Fundamental rights are different rights that have been recognized by high authorities and are under protection from encroachment. These rights are specifically identified by our Indian Constitution.
These include individual rights common in most countries, such as equality before the law, freedom of speech and freedom of expression, religious and cultural freedom, freedom of assembly (peaceful assembly), freedom of religion (freedom to practice religion) and right to constitutional remedies for the protection of civil rights.
Fundamental rights apply every citizen of India, irrespective of race, birthplace, religion, caste, sexual orientation, gender, or gender identity.
If these rights are taken away from any individual, then our constitution prescribes punishments for the violation, subject to the discretion of the judiciary. The rights given by the constitution other than fundamental rights are also important rights protected by the higher authorities. But in case of fundamental rights violations, the Supreme Court of India can be approached directly for ultimate justice as per Article 32.
Fundamental Rights in India
1. Right to equality (Articles. 14-18)
2. Right to Freedom (Articles. 19-22)
3. Right Against Exploitation (Articles. 23-24)
4. Right to Freedom of Religion (Articles. 25-28)
5. Cultural and Educational Rights (Articles. 29-30), and
6. Right to Constitutional remedies (Articles. 32)
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Right to Freedom
The Right to Freedom includes the freedom of speech and expression, freedom of peaceful assembly, freedom of association, freedom of movement throughout the territory of our country, freedom to reside and settle in any part of India and the freedom to practice any profession. All these freedoms are subject to reasonable restrictions that may be imposed on them by the State, listed under Article 19 itself. The State is also empowered, in the interests of the general public to nationalize any trade, industry or service to the exclusion of the citizens.
Right to Equality
Article 14 guarantees equality before the law as well as equal protection of the law to all people within the territory of India. This includes the equal subjection of all persons to the authority of law, as well as equal treatment of persons in similar circumstances. Article 15 prohibits discrimination on the grounds of religion, race, caste, sex, place of birth, or any of them.
This right can be enforced against the State as well as private individuals, about free access to places of public entertainment or places of public resort maintained partly or wholly out of State funds. However, the State is not precluded from making special provisions for women and children or any socially and educationally backward classes of citizens, including the Scheduled Castes and Scheduled Tribes. This exception has been provided since the classes of people mentioned therein are considered deprived and in need of special protection.
Right Against Exploitation
Article 23 prohibits human trafficking, making it an offence punishable by law, and also prohibits forced labour or any act of compelling a person to work without wages where he was legally entitled not to work or to receive remuneration for it. However, it permits the State to impose compulsory service for public purposes, including conscription and community service. Article 24 prohibits the employment of children below the age of 14 years in factories, mines and other hazardous jobs. Parliament has enacted the Child Labour (Prohibition and Regulation) Act, 1986, providing regulations for the abolition of, and penalties for employing, child labour, as well as provisions for rehabilitation of former child labourers.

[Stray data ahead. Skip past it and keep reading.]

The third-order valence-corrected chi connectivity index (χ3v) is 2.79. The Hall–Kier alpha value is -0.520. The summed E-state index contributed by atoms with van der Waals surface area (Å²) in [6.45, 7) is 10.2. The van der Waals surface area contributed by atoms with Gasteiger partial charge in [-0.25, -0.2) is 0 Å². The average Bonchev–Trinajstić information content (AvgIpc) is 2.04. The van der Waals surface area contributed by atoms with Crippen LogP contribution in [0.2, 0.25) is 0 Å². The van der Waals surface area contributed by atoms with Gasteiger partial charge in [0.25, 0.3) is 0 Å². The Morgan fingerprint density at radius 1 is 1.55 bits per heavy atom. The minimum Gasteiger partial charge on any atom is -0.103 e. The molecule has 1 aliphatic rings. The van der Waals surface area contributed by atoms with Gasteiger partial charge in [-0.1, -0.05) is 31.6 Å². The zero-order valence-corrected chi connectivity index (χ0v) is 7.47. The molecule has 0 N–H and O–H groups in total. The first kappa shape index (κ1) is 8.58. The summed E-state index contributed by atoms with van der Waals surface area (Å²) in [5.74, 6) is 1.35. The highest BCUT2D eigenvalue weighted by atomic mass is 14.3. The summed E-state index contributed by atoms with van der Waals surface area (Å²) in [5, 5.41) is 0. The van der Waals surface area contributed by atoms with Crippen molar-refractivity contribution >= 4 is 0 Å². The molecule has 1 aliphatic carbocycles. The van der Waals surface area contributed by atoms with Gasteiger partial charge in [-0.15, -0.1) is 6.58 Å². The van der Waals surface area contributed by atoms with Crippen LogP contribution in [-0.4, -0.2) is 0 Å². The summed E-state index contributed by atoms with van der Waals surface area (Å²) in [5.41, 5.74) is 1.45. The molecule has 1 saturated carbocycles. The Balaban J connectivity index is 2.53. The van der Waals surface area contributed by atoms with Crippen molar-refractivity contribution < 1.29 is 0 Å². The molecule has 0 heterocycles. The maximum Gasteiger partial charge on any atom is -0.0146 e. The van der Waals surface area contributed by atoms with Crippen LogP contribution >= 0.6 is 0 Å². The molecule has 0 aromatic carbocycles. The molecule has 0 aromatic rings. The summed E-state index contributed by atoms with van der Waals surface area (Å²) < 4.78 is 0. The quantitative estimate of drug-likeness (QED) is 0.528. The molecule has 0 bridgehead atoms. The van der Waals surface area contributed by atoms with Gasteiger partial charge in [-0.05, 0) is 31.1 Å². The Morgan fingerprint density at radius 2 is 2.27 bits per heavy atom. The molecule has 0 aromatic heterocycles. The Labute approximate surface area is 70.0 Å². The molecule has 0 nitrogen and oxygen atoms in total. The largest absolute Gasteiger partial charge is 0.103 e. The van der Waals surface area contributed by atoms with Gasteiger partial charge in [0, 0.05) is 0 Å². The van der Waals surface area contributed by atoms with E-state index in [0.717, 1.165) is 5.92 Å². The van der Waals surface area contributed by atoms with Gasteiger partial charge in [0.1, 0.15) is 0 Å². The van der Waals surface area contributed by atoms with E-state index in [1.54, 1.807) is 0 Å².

Right to Freedom of Religion
The Right to Freedom of Religion, covered in Articles 25–28, provides religious freedom to all citizens and ensures a secular state in India. According to the Constitution, there is no official State religion, and the State is required to treat all religions impartially and neutrally.
Cultural and Educational Rights
Article 29 grants any section of citizens having a distinct language, script culture of its own, the right to conserve and develop the same, and thus safeguards the rights of minorities by preventing the State from imposing any external culture on them. It also prohibits discrimination against any citizen for admission into any educational institutions maintained or aided by the State, on the grounds only of religion, race, caste, language or any of them.
Article 30 confers upon all religious and linguistic minorities the right to set up and administer educational institutions of their choice in order to preserve and develop their own culture, and prohibits the State, while granting aid, from discriminating against any institution on the basis of the fact that it is administered by a religious or cultural minority.
Right to Constitutional remedies
The Right to Constitutional Remedies empowers citizens to approach the Supreme Court of India to seek enforcement, or protection against infringement, of their Fundamental Rights.
Article 32 provides a guaranteed remedy, in the form of a Fundamental Right itself, for enforcement of all the other Fundamental Rights, and the Supreme Court is designated as the protector of these rights by the Constitution. The Supreme Court has the jurisdiction to enforce the Fundamental Rights even against private bodies, and in case of any violation, award compensation as well to the affected individual. This right cannot be suspended, except under the provisions of Article 359 when a state of emergency is declared.
The Importance of Fundamental Rights: Conclusion
The fundamental rights are basic rights important for every person. This has highlighted the importance of fundamental rights. Our lives would not have been same without the fundamental rights.